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kesäinen ilmakuva maantiestä, mukana merta ja havumetsää sekä viisi autoa tiellä

Road traffic on the Midsummer weekend: Rest well before travelling, do not rush

Published on 17.6.2020

Safe traffic on Midsummer weekend relies on careful route planning, taking a calm attitude towards the journey and, first and foremost, a well rested, alert driver. The regulations of the authorities for safe domestic journeys during the coronavirus pandemic must also be taken into account.

As usual, the outward traffic of the Midsummer weekend is expected to be the busiest on the day before Midsummer’s Eve (Thursday 18 June). Traffic volumes are expected to be high also on the morning of Midsummer’s Eve (Friday 19 June), although considerably lower than on the day before. Return traffic, on the other hand, will peak on Midsummer Sunday (Sunday 21 June).

“It’s a good idea to plan your journey so that you can travel outside the busiest times of Midsummer. In previous years, driving speeds have dropped by as much as 20–30 km/h under the normal level on the busiest roads. Real-time video feed from the roads is available in Traffic Management Finland’s Traffic Situation service (liikennetilanne.tmfg.fi), for example, which shows the traffic volumes and average speeds on the most important roads also on mobile devices now,” says Jani Laiho, Head of Unit at the Road Traffic Centre.

Traffic estimates for the Midsummer weekend:

  • Outward traffic peaks on Thursday 18 June, from 12–7 p.m. in Southern Finland and even later in Northern Finland. The biggest speed reductions are to be expected on highway 9 between Tampere and Orivesi, on highway 5 between Lusi and Mikkeli as well as on highway 4 between Helsinki and Lusi.
  • Return traffic will be the busiest on Sunday 21 June starting before noon and continuing at high volumes until 8–10 p.m. in Southern Finland. Reduced driving speeds and congestion are expected especially on highway 4 Jyväskylä–Helsinki, on highway 5 Mikkeli–Lusi and on highway 9 Orivesi–Tampere.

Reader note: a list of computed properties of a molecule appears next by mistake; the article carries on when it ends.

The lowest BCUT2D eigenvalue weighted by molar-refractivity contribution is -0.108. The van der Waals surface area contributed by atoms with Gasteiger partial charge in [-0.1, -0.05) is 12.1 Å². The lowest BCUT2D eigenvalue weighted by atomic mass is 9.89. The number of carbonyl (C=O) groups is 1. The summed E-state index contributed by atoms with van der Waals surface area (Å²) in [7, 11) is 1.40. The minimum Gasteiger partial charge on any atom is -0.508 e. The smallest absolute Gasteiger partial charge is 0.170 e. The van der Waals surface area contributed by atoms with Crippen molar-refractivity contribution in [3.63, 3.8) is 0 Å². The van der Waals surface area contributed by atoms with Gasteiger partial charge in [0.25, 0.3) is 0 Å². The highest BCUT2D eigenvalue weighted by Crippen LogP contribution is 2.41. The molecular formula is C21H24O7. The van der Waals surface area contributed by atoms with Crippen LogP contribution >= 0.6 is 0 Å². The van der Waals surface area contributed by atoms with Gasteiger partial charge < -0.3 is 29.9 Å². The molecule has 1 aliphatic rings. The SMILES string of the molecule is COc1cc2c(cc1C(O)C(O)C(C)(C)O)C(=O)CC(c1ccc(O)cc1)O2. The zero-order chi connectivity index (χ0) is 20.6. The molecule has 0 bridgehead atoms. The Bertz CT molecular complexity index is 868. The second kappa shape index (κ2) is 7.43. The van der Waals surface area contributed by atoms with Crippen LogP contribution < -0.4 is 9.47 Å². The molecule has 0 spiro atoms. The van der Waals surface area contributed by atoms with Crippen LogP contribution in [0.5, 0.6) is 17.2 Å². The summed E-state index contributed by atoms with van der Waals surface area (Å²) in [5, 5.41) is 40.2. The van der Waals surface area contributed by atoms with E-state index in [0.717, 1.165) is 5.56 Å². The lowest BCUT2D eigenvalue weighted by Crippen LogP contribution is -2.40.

Road construction may cause obstructions

In spite of attempts to minimise the impact of road construction works on traffic on the Midsummer weekend, some obstructions will remain also during the weekend. Road construction may cause reduced speed limits or changed or closed driving lanes that all slow down the traffic.

In addition to the road construction works on roads leading out of the Helsinki metropolitan area, the following works may cause disturbances on the principal roads:

  • Highway 1: Bridge construction in Kaarina
  • Junctions of highways 2 and 9: Bridge construction in Huittinen
  • Highway 4: Road construction in Joutsa (area of impact 7 km)
  • Highway 4: Bridge construction in Naiskoski, Jyväskylä
  • Highway 4: Kirri junction, Jyväskylä; road and bridge construction in Vehniä
  • Highway 4: Road construction of the Hirvaskangas junction in Äänekoski – road construction in Karvalahti (area of impact 11 km)
  • Highway 4: Bridge construction in Hännilänsalmi, Viitasaari
  • Highway 4: Road construction in Oulu–Kemi
  • Highway 5: Road construction of the Mikkeli junction – Nuutilanmäki
  • Highway 8: Road construction in Mynämäki–Luvia
  • Highway 9: Bridge construction in Kuuhkavesi, Hankasalmi (diversion through roads 641 and 6416)
  • Highway 12: Road construction in Tampere–Kangasala
  • Highway 12: Bridge construction of the Kantokylä junction, Pälkäne